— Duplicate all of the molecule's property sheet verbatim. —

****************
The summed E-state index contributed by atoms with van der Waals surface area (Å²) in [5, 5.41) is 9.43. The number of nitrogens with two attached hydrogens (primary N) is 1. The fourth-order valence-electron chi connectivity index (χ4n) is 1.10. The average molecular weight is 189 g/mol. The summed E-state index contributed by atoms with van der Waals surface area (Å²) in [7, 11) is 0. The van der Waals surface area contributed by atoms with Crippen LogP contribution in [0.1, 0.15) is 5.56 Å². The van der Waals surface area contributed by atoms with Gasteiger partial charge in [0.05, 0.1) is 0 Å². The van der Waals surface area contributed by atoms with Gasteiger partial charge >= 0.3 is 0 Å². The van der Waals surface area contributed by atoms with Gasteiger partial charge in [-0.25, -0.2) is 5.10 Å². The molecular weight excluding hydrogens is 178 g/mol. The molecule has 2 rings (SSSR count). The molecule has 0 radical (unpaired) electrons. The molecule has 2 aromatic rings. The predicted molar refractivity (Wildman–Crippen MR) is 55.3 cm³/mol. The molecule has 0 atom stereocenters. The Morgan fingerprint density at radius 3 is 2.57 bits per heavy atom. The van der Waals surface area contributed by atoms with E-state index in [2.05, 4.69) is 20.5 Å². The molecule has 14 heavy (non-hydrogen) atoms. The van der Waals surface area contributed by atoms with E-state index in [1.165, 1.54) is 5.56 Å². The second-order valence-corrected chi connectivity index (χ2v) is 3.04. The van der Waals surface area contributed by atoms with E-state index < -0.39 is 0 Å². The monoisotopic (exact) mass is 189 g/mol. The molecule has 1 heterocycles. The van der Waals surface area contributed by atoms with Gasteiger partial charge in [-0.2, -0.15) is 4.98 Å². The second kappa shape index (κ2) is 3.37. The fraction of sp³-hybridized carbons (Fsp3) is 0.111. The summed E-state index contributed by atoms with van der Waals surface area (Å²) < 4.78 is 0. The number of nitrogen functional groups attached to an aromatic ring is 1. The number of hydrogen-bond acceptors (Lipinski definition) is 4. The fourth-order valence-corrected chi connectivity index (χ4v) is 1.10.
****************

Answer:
The summed E-state index contributed by atoms with van der Waals surface area (Å²) in [5, 5.41) is 9.43. The number of nitrogens with two attached hydrogens (primary N) is 1. The fourth-order valence-electron chi connectivity index (χ4n) is 1.10. The average molecular weight is 189 g/mol. The summed E-state index contributed by atoms with van der Waals surface area (Å²) in [7, 11) is 0. The van der Waals surface area contributed by atoms with Crippen LogP contribution in [0.1, 0.15) is 5.56 Å². The van der Waals surface area contributed by atoms with Gasteiger partial charge in [0.05, 0.1) is 0 Å². The van der Waals surface area contributed by atoms with Gasteiger partial charge >= 0.3 is 0 Å². The van der Waals surface area contributed by atoms with Gasteiger partial charge in [-0.25, -0.2) is 5.10 Å². The molecular weight excluding hydrogens is 178 g/mol. The molecule has 2 rings (SSSR count). The molecule has 0 radical (unpaired) electrons. The molecule has 2 aromatic rings. The predicted molar refractivity (Wildman–Crippen MR) is 55.3 cm³/mol. The molecule has 0 atom stereocenters. The Morgan fingerprint density at radius 3 is 2.57 bits per heavy atom. The van der Waals surface area contributed by atoms with E-state index in [2.05, 4.69) is 20.5 Å². The molecule has 14 heavy (non-hydrogen) atoms. The van der Waals surface area contributed by atoms with E-state index in [1.165, 1.54) is 5.56 Å². The second-order valence-corrected chi connectivity index (χ2v) is 3.04. The van der Waals surface area contributed by atoms with E-state index < -0.39 is 0 Å². The monoisotopic (exact) mass is 189 g/mol. The molecule has 1 heterocycles. The van der Waals surface area contributed by atoms with Gasteiger partial charge in [-0.2, -0.15) is 4.98 Å². The second kappa shape index (κ2) is 3.37. The fraction of sp³-hybridized carbons (Fsp3) is 0.111. The summed E-state index contributed by atoms with van der Waals surface area (Å²) < 4.78 is 0. The number of nitrogen functional groups attached to an aromatic ring is 1. The number of hydrogen-bond acceptors (Lipinski definition) is 4. The fourth-order valence-corrected chi connectivity index (χ4v) is 1.10.